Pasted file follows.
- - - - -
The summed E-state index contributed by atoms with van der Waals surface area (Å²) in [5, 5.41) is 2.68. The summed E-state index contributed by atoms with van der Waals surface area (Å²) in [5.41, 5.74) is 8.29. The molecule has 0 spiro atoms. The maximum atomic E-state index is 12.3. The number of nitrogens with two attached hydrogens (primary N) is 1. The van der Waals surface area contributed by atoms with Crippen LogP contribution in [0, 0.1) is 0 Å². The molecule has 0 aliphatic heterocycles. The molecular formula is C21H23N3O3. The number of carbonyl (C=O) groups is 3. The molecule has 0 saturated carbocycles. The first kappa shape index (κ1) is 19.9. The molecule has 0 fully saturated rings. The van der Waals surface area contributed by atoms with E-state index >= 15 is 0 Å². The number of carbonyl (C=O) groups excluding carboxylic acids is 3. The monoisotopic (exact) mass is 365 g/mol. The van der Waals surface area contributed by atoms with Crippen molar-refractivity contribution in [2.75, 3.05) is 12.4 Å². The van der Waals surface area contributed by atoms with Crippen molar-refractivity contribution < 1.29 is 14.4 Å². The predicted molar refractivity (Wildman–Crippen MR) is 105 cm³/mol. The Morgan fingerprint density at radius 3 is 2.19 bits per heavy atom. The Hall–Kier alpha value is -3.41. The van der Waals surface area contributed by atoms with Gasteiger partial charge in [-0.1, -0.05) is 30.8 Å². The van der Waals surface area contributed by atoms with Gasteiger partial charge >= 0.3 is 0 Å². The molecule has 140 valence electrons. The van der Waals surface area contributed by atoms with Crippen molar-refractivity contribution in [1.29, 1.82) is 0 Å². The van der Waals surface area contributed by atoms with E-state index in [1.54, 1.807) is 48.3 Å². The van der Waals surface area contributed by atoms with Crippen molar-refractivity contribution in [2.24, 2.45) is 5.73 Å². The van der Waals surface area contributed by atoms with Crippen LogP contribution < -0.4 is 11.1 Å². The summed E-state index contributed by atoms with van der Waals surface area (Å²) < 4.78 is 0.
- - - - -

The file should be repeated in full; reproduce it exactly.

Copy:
The summed E-state index contributed by atoms with van der Waals surface area (Å²) in [5, 5.41) is 2.68. The summed E-state index contributed by atoms with van der Waals surface area (Å²) in [5.41, 5.74) is 8.29. The molecule has 0 spiro atoms. The maximum atomic E-state index is 12.3. The number of nitrogens with two attached hydrogens (primary N) is 1. The van der Waals surface area contributed by atoms with Crippen LogP contribution in [0, 0.1) is 0 Å². The molecule has 0 aliphatic heterocycles. The molecular formula is C21H23N3O3. The number of carbonyl (C=O) groups is 3. The molecule has 0 saturated carbocycles. The first kappa shape index (κ1) is 19.9. The molecule has 0 fully saturated rings. The van der Waals surface area contributed by atoms with E-state index >= 15 is 0 Å². The number of carbonyl (C=O) groups excluding carboxylic acids is 3. The monoisotopic (exact) mass is 365 g/mol. The van der Waals surface area contributed by atoms with Crippen molar-refractivity contribution in [2.75, 3.05) is 12.4 Å². The van der Waals surface area contributed by atoms with Crippen molar-refractivity contribution < 1.29 is 14.4 Å². The predicted molar refractivity (Wildman–Crippen MR) is 105 cm³/mol. The Morgan fingerprint density at radius 3 is 2.19 bits per heavy atom. The Hall–Kier alpha value is -3.41. The van der Waals surface area contributed by atoms with Gasteiger partial charge in [-0.1, -0.05) is 30.8 Å². The van der Waals surface area contributed by atoms with Gasteiger partial charge >= 0.3 is 0 Å². The molecule has 140 valence electrons. The van der Waals surface area contributed by atoms with Crippen molar-refractivity contribution in [1.29, 1.82) is 0 Å². The van der Waals surface area contributed by atoms with E-state index in [1.54, 1.807) is 48.3 Å². The van der Waals surface area contributed by atoms with Crippen molar-refractivity contribution in [2.24, 2.45) is 5.73 Å². The van der Waals surface area contributed by atoms with Crippen LogP contribution < -0.4 is 11.1 Å². The summed E-state index contributed by atoms with van der Waals surface area (Å²) < 4.78 is 0.